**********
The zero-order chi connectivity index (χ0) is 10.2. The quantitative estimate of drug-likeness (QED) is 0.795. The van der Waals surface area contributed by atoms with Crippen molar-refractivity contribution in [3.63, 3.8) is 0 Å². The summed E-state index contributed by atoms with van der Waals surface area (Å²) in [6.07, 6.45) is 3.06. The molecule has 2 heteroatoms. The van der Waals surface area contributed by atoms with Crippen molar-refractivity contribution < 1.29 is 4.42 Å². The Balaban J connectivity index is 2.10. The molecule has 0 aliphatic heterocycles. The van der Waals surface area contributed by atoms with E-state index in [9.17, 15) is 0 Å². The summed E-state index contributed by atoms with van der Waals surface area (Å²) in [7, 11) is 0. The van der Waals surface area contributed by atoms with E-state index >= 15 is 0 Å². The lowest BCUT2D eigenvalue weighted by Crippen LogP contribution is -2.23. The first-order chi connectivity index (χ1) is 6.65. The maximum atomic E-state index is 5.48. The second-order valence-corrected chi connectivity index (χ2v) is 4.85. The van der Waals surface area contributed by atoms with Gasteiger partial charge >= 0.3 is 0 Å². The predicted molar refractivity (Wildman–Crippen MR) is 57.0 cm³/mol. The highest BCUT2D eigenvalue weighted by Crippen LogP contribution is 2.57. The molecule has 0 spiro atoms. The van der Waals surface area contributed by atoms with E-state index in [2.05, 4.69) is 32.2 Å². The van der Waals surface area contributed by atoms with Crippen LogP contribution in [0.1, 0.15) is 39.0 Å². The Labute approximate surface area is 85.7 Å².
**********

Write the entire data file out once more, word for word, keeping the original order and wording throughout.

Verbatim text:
The zero-order chi connectivity index (χ0) is 10.2. The quantitative estimate of drug-likeness (QED) is 0.795. The van der Waals surface area contributed by atoms with Crippen molar-refractivity contribution in [3.63, 3.8) is 0 Å². The summed E-state index contributed by atoms with van der Waals surface area (Å²) in [6.07, 6.45) is 3.06. The molecule has 2 heteroatoms. The van der Waals surface area contributed by atoms with Crippen molar-refractivity contribution < 1.29 is 4.42 Å². The Balaban J connectivity index is 2.10. The molecule has 0 aliphatic heterocycles. The van der Waals surface area contributed by atoms with E-state index in [9.17, 15) is 0 Å². The summed E-state index contributed by atoms with van der Waals surface area (Å²) in [7, 11) is 0. The van der Waals surface area contributed by atoms with E-state index >= 15 is 0 Å². The lowest BCUT2D eigenvalue weighted by Crippen LogP contribution is -2.23. The first-order chi connectivity index (χ1) is 6.65. The maximum atomic E-state index is 5.48. The second-order valence-corrected chi connectivity index (χ2v) is 4.85. The van der Waals surface area contributed by atoms with Gasteiger partial charge >= 0.3 is 0 Å². The predicted molar refractivity (Wildman–Crippen MR) is 57.0 cm³/mol. The highest BCUT2D eigenvalue weighted by Crippen LogP contribution is 2.57. The molecule has 0 spiro atoms. The van der Waals surface area contributed by atoms with E-state index in [2.05, 4.69) is 32.2 Å². The van der Waals surface area contributed by atoms with Crippen LogP contribution in [0.1, 0.15) is 39.0 Å². The Labute approximate surface area is 85.7 Å².